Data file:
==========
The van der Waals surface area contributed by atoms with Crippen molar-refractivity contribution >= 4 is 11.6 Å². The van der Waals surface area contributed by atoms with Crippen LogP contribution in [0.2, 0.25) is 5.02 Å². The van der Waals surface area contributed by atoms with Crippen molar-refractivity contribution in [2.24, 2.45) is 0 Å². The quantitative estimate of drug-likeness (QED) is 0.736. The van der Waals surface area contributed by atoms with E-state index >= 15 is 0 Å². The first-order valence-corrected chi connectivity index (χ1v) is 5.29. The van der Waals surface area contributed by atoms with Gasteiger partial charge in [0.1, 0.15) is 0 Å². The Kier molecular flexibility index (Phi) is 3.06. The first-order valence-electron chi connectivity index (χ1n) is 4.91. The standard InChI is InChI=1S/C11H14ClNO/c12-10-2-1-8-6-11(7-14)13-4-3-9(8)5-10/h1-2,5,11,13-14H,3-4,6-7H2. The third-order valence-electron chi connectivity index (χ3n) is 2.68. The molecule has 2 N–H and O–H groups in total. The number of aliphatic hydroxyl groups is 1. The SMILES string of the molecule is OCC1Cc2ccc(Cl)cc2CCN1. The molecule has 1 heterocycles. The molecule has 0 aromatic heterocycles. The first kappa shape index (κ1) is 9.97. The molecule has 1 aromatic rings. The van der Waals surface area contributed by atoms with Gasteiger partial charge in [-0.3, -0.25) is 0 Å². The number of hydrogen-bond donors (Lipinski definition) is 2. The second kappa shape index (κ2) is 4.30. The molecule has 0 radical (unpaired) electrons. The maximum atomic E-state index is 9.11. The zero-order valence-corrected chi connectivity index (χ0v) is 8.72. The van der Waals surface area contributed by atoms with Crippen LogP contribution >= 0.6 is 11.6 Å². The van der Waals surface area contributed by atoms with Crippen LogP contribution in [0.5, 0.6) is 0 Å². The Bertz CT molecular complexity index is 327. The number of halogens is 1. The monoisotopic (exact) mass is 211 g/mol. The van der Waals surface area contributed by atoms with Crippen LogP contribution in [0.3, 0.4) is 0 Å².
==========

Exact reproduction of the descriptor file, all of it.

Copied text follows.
The van der Waals surface area contributed by atoms with Crippen molar-refractivity contribution >= 4 is 11.6 Å². The van der Waals surface area contributed by atoms with Crippen LogP contribution in [0.2, 0.25) is 5.02 Å². The van der Waals surface area contributed by atoms with Crippen molar-refractivity contribution in [2.24, 2.45) is 0 Å². The quantitative estimate of drug-likeness (QED) is 0.736. The van der Waals surface area contributed by atoms with E-state index >= 15 is 0 Å². The first-order valence-corrected chi connectivity index (χ1v) is 5.29. The van der Waals surface area contributed by atoms with Gasteiger partial charge in [0.1, 0.15) is 0 Å². The Kier molecular flexibility index (Phi) is 3.06. The first-order valence-electron chi connectivity index (χ1n) is 4.91. The standard InChI is InChI=1S/C11H14ClNO/c12-10-2-1-8-6-11(7-14)13-4-3-9(8)5-10/h1-2,5,11,13-14H,3-4,6-7H2. The third-order valence-electron chi connectivity index (χ3n) is 2.68. The molecule has 2 N–H and O–H groups in total. The number of aliphatic hydroxyl groups is 1. The SMILES string of the molecule is OCC1Cc2ccc(Cl)cc2CCN1. The molecule has 1 heterocycles. The molecule has 0 aromatic heterocycles. The first kappa shape index (κ1) is 9.97. The molecule has 1 aromatic rings. The van der Waals surface area contributed by atoms with Gasteiger partial charge in [-0.3, -0.25) is 0 Å². The number of hydrogen-bond donors (Lipinski definition) is 2. The second kappa shape index (κ2) is 4.30. The molecule has 0 radical (unpaired) electrons. The maximum atomic E-state index is 9.11. The zero-order valence-corrected chi connectivity index (χ0v) is 8.72. The van der Waals surface area contributed by atoms with Crippen LogP contribution >= 0.6 is 11.6 Å². The van der Waals surface area contributed by atoms with Crippen LogP contribution in [0.5, 0.6) is 0 Å². The Bertz CT molecular complexity index is 327. The number of halogens is 1. The monoisotopic (exact) mass is 211 g/mol. The van der Waals surface area contributed by atoms with Crippen LogP contribution in [0.3, 0.4) is 0 Å².